In our last budget we kick-started the strategy by providing new resources for union-employer training centres. Over the next three years we will invest $25 million in a pilot project to help replace outdated equipment for trades training. The Government of Canada will match employer and union investments in new machinery in selected training centres.

Right now we are working to increase Canadians' levels of education, but Canada is undergoing a shortage of skilled workers in some areas. If we couple this with the aging demographics of the population and the moving of the baby boom generation out of the labour force, it is clear that Canada needs workers.

A key element of the workplace skills strategy will therefore be the focus on foreign credential recognition. The fact that immigration is expected to account for all net labour force growth between 2011 and 2016 and the fact that many immigrants' skills are underutilized means that we must act promptly, and we have.

To address this challenge, the Government of Canada has created the foreign credentials recognition program. To implement this program the 2003 budget provided $40 million over five years to improve the foreign credentials recognition process in Canada and followed up with an additional $5 million per year over four years in the 2004 budget.

We know that health care is a number one priority with Canadians. With this in mind, we have reached an agreement with the provinces, territories and key medical stakeholders on improved procedures for licensing foreign trained doctors. Similar initiatives are underway for foreign trained nurses and other occupations related to the health field.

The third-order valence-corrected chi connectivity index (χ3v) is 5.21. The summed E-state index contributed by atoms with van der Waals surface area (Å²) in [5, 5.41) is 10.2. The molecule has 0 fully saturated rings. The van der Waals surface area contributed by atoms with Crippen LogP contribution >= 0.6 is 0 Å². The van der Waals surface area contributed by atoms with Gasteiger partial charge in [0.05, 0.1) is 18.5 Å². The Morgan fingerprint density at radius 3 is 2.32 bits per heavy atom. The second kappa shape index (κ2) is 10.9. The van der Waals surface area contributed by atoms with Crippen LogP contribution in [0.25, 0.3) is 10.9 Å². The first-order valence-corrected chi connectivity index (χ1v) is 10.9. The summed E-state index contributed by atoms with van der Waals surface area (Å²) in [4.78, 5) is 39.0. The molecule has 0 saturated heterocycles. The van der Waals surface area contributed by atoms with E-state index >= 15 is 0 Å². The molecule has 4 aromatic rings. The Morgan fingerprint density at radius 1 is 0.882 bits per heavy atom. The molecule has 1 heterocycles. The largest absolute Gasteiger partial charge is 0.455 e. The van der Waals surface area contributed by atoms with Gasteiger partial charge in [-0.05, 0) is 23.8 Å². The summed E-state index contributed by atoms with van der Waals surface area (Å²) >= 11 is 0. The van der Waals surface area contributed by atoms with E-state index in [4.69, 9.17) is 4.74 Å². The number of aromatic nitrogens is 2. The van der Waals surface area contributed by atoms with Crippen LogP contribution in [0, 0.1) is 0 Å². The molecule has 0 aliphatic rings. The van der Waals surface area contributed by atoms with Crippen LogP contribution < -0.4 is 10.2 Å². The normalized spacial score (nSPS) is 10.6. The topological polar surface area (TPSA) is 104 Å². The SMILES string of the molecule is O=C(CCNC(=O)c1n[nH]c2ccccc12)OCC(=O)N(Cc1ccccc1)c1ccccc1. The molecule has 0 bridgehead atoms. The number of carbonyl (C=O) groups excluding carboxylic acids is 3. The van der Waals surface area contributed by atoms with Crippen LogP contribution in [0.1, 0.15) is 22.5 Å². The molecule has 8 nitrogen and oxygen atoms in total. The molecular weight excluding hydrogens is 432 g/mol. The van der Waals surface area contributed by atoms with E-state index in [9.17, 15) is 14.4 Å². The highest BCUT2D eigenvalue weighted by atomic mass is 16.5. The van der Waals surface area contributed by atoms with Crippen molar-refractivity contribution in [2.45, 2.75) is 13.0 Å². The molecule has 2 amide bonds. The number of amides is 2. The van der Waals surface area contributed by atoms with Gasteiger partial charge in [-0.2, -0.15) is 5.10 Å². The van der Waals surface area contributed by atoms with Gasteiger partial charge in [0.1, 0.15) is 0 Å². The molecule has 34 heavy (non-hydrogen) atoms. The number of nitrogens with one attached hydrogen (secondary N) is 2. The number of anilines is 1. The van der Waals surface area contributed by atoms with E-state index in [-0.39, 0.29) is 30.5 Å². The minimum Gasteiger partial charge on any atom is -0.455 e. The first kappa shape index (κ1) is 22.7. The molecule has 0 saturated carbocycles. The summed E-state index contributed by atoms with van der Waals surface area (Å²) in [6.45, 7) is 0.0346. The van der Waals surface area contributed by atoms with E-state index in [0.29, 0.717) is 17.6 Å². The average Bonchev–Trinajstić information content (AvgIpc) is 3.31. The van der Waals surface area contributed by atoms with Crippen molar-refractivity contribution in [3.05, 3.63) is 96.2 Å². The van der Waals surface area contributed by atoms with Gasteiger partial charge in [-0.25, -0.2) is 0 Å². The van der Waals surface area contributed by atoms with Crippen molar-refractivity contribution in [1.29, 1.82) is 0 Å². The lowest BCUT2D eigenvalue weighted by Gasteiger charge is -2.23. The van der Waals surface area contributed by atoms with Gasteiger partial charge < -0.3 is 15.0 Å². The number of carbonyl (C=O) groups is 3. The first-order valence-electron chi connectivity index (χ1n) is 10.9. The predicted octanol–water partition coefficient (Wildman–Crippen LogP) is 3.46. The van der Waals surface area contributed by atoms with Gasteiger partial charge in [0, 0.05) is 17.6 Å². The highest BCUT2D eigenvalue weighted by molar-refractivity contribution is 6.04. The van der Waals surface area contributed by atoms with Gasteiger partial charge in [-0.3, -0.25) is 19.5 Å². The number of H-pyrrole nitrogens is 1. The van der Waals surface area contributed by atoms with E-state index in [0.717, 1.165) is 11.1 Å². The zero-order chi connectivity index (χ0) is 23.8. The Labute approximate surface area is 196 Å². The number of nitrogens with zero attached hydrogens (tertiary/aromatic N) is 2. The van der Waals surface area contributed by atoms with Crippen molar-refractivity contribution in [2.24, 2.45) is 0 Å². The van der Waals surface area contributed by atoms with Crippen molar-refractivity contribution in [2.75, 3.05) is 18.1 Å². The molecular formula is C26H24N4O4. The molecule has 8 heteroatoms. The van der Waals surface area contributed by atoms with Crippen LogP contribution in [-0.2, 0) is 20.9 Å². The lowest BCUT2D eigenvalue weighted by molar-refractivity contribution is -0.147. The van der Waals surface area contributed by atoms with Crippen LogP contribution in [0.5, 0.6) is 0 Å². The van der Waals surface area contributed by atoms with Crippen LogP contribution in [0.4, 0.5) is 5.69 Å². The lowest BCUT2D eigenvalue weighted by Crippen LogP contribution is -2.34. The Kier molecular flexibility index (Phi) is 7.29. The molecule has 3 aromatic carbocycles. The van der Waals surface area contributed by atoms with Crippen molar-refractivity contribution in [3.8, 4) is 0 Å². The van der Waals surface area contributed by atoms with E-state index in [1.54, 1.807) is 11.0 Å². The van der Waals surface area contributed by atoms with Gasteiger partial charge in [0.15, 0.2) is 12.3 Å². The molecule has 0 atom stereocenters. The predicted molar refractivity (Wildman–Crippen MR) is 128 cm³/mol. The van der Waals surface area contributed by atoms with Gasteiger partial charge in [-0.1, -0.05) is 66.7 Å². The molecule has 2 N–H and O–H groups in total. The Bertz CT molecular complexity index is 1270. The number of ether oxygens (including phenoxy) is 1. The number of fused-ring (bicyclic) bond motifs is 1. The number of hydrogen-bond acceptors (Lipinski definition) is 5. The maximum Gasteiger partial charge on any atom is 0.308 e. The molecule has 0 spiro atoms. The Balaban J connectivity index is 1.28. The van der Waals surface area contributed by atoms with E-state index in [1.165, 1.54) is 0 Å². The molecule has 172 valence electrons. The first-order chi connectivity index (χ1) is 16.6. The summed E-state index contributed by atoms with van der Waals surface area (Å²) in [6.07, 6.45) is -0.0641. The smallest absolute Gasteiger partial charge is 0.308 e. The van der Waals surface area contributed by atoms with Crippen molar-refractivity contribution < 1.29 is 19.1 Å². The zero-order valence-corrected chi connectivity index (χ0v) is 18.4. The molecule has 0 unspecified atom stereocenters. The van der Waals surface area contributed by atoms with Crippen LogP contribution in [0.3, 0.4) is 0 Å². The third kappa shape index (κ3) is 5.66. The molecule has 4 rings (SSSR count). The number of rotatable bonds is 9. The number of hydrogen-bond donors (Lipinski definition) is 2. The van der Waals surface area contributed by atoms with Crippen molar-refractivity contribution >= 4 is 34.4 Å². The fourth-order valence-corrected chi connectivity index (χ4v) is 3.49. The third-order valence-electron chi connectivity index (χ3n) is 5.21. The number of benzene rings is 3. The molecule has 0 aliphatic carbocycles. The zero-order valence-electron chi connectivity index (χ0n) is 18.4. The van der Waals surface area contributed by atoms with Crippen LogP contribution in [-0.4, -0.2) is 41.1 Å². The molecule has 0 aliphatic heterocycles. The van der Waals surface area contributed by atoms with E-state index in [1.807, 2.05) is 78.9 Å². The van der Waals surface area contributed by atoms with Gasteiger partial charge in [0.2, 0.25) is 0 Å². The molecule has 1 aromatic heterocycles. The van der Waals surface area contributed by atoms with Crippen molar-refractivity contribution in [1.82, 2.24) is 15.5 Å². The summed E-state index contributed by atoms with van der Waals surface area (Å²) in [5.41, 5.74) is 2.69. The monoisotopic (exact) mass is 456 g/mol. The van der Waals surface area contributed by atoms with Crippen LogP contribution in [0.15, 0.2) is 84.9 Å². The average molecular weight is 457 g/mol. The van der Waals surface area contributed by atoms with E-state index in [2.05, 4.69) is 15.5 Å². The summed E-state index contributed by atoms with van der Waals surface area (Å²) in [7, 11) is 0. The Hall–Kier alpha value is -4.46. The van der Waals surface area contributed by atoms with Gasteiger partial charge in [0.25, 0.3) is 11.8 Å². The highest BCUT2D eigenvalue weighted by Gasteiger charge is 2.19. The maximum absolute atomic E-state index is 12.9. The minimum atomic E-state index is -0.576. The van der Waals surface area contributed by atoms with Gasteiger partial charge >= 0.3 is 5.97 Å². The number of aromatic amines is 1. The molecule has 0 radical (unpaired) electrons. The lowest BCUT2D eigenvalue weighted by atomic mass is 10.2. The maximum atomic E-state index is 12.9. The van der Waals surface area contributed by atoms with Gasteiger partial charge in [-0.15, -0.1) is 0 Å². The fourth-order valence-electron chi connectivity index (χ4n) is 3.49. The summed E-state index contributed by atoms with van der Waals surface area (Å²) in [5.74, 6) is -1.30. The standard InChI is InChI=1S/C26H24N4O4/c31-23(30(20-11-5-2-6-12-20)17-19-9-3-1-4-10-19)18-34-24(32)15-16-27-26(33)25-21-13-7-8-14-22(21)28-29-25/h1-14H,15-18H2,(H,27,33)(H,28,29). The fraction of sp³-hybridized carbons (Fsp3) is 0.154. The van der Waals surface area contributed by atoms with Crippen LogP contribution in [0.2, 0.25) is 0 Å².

Human Resources and Skills Development Canada is helping newcomers to have their skills recognized; supporting families so that children get the best start in life; facilitating access to post-secondary education; and encouraging learning and skills development in the workplace.

We know how important it is to help Canadians prepare for, find and keep work, but we also recognize that there are times when all a person needs is temporary assistance to help bridge the gap between jobs. HRSDC administers employment insurance to provide relief for those temporarily unemployed.

The department is also responsible for the employment insurance compensation care benefit. This benefit helps ease the stress faced by Canadians who must choose between their jobs and caring for their gravely ill family members by providing six weeks of employment insurance benefits.

In my riding of Davenport and across the greater Toronto area, HRSDC provides funding and support to many programs that assist people to improve their lives.

The services and leadership offered by HRSDC directly impacts communities like mine all across the country. Whether it is work on foreign trained doctors or employment insurance benefits, these are the kinds of things that are important to people in Toronto and across Canada.

From the broad range of programs and services that Human Resources and Skills Development Canada offers, we can see just how crucial the department is to promoting Canada's social and economic well-being.

HRSDC has an ambitious and important agenda. This legislation gives the formal authority for the new department to pursue it.